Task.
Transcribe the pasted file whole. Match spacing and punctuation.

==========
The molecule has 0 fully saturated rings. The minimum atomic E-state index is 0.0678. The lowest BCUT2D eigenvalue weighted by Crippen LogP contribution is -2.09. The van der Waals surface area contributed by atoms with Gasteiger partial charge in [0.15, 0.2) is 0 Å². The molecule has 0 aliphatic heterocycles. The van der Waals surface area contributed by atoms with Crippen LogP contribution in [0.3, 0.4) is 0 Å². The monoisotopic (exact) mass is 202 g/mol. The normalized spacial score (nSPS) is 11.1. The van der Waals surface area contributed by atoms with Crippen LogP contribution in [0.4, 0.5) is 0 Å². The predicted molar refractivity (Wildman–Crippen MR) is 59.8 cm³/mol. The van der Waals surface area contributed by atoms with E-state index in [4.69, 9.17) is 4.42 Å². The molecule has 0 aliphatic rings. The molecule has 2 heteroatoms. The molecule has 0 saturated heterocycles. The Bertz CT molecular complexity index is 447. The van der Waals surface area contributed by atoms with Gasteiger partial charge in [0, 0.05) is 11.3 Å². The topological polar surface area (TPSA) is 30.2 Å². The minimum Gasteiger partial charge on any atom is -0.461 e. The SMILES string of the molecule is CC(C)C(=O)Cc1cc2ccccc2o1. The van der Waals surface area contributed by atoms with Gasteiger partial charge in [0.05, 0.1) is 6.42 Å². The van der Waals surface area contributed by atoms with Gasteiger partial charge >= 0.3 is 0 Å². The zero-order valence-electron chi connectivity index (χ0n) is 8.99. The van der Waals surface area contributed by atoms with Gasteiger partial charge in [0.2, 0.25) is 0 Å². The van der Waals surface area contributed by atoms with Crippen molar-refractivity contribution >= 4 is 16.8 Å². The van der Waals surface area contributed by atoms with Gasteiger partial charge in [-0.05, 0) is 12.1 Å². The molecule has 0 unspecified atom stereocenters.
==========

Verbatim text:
The molecule has 0 fully saturated rings. The minimum atomic E-state index is 0.0678. The lowest BCUT2D eigenvalue weighted by Crippen LogP contribution is -2.09. The van der Waals surface area contributed by atoms with Gasteiger partial charge in [0.15, 0.2) is 0 Å². The molecule has 0 aliphatic heterocycles. The van der Waals surface area contributed by atoms with Crippen LogP contribution in [0.3, 0.4) is 0 Å². The monoisotopic (exact) mass is 202 g/mol. The normalized spacial score (nSPS) is 11.1. The van der Waals surface area contributed by atoms with Crippen LogP contribution in [0.4, 0.5) is 0 Å². The predicted molar refractivity (Wildman–Crippen MR) is 59.8 cm³/mol. The van der Waals surface area contributed by atoms with E-state index in [4.69, 9.17) is 4.42 Å². The molecule has 0 aliphatic rings. The molecule has 2 heteroatoms. The molecule has 0 saturated heterocycles. The Bertz CT molecular complexity index is 447. The van der Waals surface area contributed by atoms with Gasteiger partial charge in [0, 0.05) is 11.3 Å². The topological polar surface area (TPSA) is 30.2 Å². The minimum Gasteiger partial charge on any atom is -0.461 e. The SMILES string of the molecule is CC(C)C(=O)Cc1cc2ccccc2o1. The van der Waals surface area contributed by atoms with Gasteiger partial charge in [0.05, 0.1) is 6.42 Å². The van der Waals surface area contributed by atoms with Gasteiger partial charge >= 0.3 is 0 Å². The zero-order valence-electron chi connectivity index (χ0n) is 8.99. The van der Waals surface area contributed by atoms with Gasteiger partial charge in [0.2, 0.25) is 0 Å². The van der Waals surface area contributed by atoms with Crippen molar-refractivity contribution >= 4 is 16.8 Å². The van der Waals surface area contributed by atoms with Gasteiger partial charge in [-0.05, 0) is 12.1 Å². The molecule has 0 unspecified atom stereocenters.